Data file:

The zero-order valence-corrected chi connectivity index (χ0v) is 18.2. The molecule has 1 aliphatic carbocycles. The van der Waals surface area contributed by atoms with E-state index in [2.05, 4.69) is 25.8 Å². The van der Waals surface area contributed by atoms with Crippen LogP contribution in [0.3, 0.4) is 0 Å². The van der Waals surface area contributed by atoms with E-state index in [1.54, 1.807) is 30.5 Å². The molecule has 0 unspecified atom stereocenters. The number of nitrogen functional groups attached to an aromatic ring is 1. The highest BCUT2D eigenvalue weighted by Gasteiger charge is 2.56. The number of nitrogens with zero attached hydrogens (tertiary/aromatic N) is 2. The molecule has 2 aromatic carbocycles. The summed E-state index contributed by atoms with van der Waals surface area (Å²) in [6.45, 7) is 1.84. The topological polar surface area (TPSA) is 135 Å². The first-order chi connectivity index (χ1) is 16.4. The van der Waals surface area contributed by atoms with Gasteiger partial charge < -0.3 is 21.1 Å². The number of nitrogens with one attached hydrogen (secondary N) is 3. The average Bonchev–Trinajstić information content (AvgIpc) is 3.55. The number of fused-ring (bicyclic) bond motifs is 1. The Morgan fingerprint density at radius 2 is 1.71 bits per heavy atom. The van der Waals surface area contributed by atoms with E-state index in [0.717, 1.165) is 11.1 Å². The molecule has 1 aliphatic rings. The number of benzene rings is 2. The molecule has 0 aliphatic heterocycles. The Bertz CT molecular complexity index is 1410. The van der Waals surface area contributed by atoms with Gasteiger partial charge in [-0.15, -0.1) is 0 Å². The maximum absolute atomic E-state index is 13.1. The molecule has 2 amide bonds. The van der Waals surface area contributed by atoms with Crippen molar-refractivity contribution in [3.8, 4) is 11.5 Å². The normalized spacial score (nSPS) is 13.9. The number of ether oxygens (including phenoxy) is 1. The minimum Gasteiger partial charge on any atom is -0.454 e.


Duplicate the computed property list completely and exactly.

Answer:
The zero-order valence-corrected chi connectivity index (χ0v) is 18.2. The molecule has 1 aliphatic carbocycles. The van der Waals surface area contributed by atoms with E-state index in [2.05, 4.69) is 25.8 Å². The van der Waals surface area contributed by atoms with Crippen LogP contribution in [0.3, 0.4) is 0 Å². The van der Waals surface area contributed by atoms with E-state index in [1.54, 1.807) is 30.5 Å². The molecule has 0 unspecified atom stereocenters. The number of nitrogen functional groups attached to an aromatic ring is 1. The highest BCUT2D eigenvalue weighted by Gasteiger charge is 2.56. The number of nitrogens with zero attached hydrogens (tertiary/aromatic N) is 2. The molecule has 2 aromatic carbocycles. The summed E-state index contributed by atoms with van der Waals surface area (Å²) in [6.45, 7) is 1.84. The topological polar surface area (TPSA) is 135 Å². The first-order chi connectivity index (χ1) is 16.4. The van der Waals surface area contributed by atoms with Gasteiger partial charge < -0.3 is 21.1 Å². The number of nitrogens with one attached hydrogen (secondary N) is 3. The average Bonchev–Trinajstić information content (AvgIpc) is 3.55. The number of fused-ring (bicyclic) bond motifs is 1. The Morgan fingerprint density at radius 2 is 1.71 bits per heavy atom. The van der Waals surface area contributed by atoms with E-state index in [0.717, 1.165) is 11.1 Å². The molecule has 1 aliphatic rings. The number of benzene rings is 2. The molecule has 0 aliphatic heterocycles. The Bertz CT molecular complexity index is 1410. The van der Waals surface area contributed by atoms with Gasteiger partial charge in [-0.15, -0.1) is 0 Å². The maximum absolute atomic E-state index is 13.1. The molecule has 2 amide bonds. The van der Waals surface area contributed by atoms with Crippen molar-refractivity contribution in [3.8, 4) is 11.5 Å². The normalized spacial score (nSPS) is 13.9. The number of ether oxygens (including phenoxy) is 1. The minimum Gasteiger partial charge on any atom is -0.454 e.